Thursday, November 13, 2008

Productivity vs. employment

I got a little agitated today after reading a post by Matt Yglesias, one in which he's critical of Michael Lind for saying that we're in a period of deindustrialization. Matt's contention, as far as I can tell, is that we are not deindustrializing, because our industrial output has been rising. He compares it to de-agriculturalizing, which he also says hasn't been happening because we're still producing "tons and tons of food," even though the sector is employing far fewer people than it used to:
It often seems like common sense to believe that if a society gets really good at doing something, then tons of people are going to be doing that thing. But oftentimes the reverse is true. Vastly improved agricultural productivity means fewer farmers. Improved industrial productivity means fewer people in factories. And, indeed, improved information technology will in the long run mean fewer people doing information work.
So Matt says, correctly I think, that:
The future is likely to entail increasingly numbers of Americans working in fields where we’re not seeing any dramatic improvements in methods or technology. Teaching preschool. Cleaning houses. Cooking food all up and down the scale from lowly burger-flippers to high-end chefs. Taking care of the elderly. That sort of thing.
My agitation doesn't come from thinking that Matt's wrong, but because Matt doesn't follow this chain of thought through very far. It's possible he's just assuming that we'll follow his thinking further ourselves, so I may not have any disagreement with him. But the blithe way he tosses off this list of New Economy jobs is something taken for granted by a whole lot of people, many of whom believe, impossibly, that we'll shift to this kind of work but maintain our economy. And that can't be true.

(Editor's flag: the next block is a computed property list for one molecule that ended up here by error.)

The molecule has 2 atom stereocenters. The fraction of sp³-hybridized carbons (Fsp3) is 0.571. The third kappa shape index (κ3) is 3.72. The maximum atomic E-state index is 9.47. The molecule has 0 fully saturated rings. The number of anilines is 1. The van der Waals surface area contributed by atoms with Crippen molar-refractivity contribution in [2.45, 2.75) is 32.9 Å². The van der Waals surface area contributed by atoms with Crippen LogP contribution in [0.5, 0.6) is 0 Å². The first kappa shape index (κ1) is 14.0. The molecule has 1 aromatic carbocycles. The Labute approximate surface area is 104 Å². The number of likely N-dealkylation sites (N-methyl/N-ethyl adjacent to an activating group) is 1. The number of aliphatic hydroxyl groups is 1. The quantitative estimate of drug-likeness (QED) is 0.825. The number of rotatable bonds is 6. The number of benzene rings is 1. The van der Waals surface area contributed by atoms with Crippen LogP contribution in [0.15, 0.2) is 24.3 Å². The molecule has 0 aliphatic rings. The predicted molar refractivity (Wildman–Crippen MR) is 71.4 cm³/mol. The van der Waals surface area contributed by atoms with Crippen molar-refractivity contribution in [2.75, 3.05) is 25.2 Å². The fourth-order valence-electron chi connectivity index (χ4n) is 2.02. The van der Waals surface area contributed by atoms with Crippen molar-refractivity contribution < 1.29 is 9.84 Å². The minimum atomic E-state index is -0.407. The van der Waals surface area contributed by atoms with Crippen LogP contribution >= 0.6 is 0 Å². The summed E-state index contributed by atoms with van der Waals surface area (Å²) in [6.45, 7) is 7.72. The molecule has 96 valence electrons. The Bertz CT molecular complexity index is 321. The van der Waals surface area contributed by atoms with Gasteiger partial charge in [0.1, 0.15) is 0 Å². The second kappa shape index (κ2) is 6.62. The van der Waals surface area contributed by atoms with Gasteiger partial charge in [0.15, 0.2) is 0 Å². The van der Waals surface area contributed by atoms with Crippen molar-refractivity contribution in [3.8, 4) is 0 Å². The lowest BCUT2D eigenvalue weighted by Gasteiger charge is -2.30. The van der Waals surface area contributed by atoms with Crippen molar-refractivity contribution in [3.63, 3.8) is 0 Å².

Moreover, this shift has huge implications for one of the industries we still believe to be an area of growth, education. As I commented on this post:

Let’s even grant Matt every point he’s making, and think about the implications of the brave new world of jobs. None of the ones he mentions, save possibly preschool teacher, requires the kind of college-prep -> college -> grad school orientation that dominates current talk about education. You can add to that: solar panel installer, liquid hydrogen truck driver, and most of the other new jobs that will come from New Energy.

At some point, we have to figure out what society is going to need our kids to do, then determine what form education should take to get us there - it will probably not be the “all kids go to college, no matter the cost” thinking. One hesitates to offer the obvious, but technical training? Manual arts? A return to the days when a whole passel of kids went through our public schools learning actual skills they were likely to use, rather than discovering the valueless wonders of parsing Moby-Dick?

As it is, we put kids on the college-prep assembly line, grabbing the ones who fall off, branding them failures, and giving them jobs in, yes, cleaning houses, cooking food, taking care of the elderly. Perhaps we can restore some dignity to these necessary jobs by making them destinations, rather than fallbacks for those who can’t quite get the whole conic section thing.

But there is a larger point here, one I've been pondering for a while. It seems clear that, as Rick Shenkman wrote in a book I recently reviewed:
The public is fixated on employment as a measure of economic success; economists, in contrast, focus on productivity.